Some questions they ask suspects.

  • Where were you when the larceny happened?
  • Who can verify your statement and how can they contact that person or persons?
  • When did you have access to the items or the building?
  • Do you know the victim?
  • Do you know who committed the crime?

Just because they are a suspect, doesn’t mean they did it. But they may know who did, or they could be a reluctant witness. These provide opportunities for great red herrings!

To search a suspect’s premises, they must have only one suspect to apply for a warrant.

Getting a judge to approve a warrant may take some time. Just because they apply for a warrant doesn’t mean they will get one. The judge will decide if they have enough evidence. Typically, the process takes a few hours to a few days from the request.

What you have your detective do in the meantime is up to you.

Most of the time, these delays in the process are filled with the detective’s personal issues and evaluating any new information they receive.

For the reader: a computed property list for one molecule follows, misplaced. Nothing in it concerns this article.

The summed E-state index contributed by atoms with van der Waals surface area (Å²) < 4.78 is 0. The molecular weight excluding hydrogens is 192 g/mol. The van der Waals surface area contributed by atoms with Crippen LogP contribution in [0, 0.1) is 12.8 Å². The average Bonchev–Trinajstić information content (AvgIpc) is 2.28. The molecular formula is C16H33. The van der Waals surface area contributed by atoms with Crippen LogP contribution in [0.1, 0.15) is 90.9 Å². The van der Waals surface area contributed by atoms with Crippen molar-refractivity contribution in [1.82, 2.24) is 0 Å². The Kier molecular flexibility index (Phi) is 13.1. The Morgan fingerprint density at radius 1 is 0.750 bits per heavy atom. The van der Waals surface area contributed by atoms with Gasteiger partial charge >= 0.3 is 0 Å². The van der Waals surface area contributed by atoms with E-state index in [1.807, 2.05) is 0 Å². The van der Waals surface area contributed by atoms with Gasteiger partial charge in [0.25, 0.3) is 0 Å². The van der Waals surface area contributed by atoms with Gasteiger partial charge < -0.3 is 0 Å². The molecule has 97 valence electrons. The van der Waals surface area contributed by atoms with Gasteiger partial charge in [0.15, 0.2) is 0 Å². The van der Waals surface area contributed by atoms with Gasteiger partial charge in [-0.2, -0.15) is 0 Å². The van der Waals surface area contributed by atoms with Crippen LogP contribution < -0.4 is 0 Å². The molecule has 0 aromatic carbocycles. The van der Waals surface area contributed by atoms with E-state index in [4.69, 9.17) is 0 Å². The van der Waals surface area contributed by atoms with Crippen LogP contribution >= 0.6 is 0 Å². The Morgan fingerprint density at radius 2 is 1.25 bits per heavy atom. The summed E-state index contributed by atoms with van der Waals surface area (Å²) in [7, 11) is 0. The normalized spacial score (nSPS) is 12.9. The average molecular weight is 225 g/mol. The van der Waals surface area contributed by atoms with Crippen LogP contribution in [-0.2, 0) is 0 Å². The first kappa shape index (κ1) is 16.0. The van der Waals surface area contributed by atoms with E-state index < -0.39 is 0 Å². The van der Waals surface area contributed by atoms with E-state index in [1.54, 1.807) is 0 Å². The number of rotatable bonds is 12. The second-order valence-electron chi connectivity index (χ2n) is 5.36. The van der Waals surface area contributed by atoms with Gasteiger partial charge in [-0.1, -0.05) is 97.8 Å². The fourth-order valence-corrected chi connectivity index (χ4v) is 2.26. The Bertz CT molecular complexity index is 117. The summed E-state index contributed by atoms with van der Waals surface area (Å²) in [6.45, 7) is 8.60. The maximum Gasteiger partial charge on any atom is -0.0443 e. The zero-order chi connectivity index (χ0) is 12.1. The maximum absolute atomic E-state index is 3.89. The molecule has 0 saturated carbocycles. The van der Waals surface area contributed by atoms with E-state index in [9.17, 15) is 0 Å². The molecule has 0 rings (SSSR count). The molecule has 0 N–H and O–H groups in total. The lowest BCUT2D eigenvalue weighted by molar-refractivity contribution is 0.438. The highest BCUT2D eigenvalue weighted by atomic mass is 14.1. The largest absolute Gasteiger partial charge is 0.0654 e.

They can take only the items listed on the warrant.

If the warrant states the detective is looking for TVs and computers and they find cases of cell phones, they can’t seize the cell phones without explicit permission. 

The most common evidence is fingerprints left at the scene or on the stolen items if they find them.

This, along with witness statements or video evidence, establishes the suspect was at the scene.

If the stolen items are found in the suspect’s possession, detectives still need to prove they knowingly and illegally kept possession of the stolen property or tried to sell the property.